Should You Invest or Pay Down Debt?

October 2, 2015

Should You Invest or Pay Down Debt

When you’re young and burdened by debt, making the decision between debt repaying versus investing may seem impossible. How can you invest if all of your extra money goes to debt repayment?

While deciding what to do with any extra savings can be tough, it is possible to manage competing financial priorities. Here’s what to consider when answering the question of investing or paying down debt.

All Debt Is Not Created Equal

Having debt keeps you tied to monthly payment, and that can hamper your ability to use money to achieve other goals. But not all debt is created equal.

Take a look at these different types of debt:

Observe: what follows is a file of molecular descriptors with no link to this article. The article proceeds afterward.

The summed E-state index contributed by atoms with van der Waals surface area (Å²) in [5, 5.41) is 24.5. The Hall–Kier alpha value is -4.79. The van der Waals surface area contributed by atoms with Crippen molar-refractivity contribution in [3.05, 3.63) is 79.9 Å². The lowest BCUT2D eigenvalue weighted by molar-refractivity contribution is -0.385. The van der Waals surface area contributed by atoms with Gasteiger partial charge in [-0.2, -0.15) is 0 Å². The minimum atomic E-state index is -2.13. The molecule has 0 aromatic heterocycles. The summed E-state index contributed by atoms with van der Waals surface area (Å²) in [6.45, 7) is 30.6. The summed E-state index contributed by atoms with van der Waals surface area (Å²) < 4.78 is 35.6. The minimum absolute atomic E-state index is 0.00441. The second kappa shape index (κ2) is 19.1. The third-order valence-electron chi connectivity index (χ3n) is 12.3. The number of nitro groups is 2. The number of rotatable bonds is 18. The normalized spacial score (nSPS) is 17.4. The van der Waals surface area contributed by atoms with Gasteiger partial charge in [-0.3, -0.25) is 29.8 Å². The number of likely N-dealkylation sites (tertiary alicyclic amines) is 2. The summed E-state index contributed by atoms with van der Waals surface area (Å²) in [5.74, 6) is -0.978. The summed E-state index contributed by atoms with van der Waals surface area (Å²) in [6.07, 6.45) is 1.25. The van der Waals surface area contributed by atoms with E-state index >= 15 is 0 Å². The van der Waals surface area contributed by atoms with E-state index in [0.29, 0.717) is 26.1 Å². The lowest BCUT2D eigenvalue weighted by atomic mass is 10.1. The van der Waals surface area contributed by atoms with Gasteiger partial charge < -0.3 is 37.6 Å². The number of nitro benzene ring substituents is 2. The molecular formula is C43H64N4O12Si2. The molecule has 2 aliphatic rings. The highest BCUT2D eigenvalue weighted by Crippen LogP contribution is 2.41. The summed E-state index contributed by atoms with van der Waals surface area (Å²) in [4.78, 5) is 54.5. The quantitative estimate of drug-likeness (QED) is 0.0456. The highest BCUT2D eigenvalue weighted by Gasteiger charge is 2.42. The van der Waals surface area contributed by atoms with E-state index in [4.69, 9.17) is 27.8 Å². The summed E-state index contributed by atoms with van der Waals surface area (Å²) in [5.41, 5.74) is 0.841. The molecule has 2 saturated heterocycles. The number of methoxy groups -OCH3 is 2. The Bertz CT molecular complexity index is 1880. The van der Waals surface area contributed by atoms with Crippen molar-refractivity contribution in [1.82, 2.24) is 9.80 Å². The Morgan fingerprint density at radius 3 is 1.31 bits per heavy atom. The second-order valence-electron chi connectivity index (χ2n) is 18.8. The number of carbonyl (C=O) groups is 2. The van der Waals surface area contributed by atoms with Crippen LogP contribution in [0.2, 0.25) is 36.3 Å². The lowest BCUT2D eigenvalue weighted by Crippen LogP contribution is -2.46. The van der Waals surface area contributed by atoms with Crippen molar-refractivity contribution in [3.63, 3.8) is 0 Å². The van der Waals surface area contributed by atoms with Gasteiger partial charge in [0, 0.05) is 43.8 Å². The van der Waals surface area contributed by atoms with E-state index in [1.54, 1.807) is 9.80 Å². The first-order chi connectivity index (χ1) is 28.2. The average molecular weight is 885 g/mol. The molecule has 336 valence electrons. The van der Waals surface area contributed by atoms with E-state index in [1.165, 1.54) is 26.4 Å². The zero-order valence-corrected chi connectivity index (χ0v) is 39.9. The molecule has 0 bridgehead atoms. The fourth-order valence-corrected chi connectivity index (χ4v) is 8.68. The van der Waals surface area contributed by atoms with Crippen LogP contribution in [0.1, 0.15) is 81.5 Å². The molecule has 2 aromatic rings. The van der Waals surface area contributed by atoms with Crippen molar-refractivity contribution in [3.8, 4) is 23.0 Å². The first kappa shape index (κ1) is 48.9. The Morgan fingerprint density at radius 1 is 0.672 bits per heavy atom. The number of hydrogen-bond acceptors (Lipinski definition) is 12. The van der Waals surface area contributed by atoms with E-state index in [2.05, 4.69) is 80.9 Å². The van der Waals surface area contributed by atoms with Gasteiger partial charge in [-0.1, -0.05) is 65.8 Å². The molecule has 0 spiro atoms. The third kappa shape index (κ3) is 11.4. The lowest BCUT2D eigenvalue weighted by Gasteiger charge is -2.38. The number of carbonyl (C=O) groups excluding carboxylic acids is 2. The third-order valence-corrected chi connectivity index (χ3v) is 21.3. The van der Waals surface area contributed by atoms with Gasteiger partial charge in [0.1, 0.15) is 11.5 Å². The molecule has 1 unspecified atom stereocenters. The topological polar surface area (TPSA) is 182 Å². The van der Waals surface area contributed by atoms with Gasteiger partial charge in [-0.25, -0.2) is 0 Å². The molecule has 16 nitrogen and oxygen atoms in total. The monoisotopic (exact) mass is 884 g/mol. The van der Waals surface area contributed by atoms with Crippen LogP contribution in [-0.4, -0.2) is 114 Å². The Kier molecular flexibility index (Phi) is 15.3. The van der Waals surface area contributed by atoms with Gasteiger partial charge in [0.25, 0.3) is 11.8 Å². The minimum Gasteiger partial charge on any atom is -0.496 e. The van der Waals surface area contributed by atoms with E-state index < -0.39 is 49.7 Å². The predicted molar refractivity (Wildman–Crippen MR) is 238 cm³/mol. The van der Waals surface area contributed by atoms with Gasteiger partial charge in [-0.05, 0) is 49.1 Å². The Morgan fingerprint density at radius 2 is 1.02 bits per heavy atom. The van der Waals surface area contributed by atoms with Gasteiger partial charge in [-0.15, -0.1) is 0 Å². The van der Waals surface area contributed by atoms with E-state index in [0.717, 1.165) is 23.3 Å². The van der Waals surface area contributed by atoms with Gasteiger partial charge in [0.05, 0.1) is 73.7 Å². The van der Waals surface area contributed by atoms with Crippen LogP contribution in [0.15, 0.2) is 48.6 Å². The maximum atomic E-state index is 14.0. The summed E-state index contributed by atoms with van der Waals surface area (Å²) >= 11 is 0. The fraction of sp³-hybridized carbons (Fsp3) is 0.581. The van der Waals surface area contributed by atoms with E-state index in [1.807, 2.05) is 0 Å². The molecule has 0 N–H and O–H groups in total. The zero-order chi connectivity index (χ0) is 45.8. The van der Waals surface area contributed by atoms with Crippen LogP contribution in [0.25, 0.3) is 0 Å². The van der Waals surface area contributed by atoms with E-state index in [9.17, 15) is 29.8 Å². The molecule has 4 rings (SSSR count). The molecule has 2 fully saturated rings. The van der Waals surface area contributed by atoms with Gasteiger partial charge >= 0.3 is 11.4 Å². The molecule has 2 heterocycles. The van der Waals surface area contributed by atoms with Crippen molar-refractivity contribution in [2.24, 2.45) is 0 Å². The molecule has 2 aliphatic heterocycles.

• Car loans
  • Credit card debt
  • Student loan debt 
  • Health-care related debt 
  • Home mortgage or home equity loan

You need to evaluate what type of debt you have, your debts’ interest rates, if any repayment plans are available, and what can and can’t be discharged in bankruptcy to help you make an informed decision on what to focus on.

What to Consider When Creating a Balanced Plan

Once you have a clear picture of your debt situation, you can start working on a plan to balance repayment with investing. You also want to think about:

  • How much you owe: If you owe over $20,000, it may not make sense to target your extra money strictly to debt repayment. Depending on your salary, it could take a long time to repay debt. If you’re only focusing on this debt, you’ll miss out on a lot of time and opportunity to build wealth by investing.
  • Interest rate: Credit card debt usually has the highest interest rates out of any other debt. If your interest rate is any higher than 10%, consider aggressively trying to pay off that debt first. While all of your debt will accrue interest, a 27% interest rate on $5,000 worth of debt is alarming compared to 4% interest on a $10,000 debt.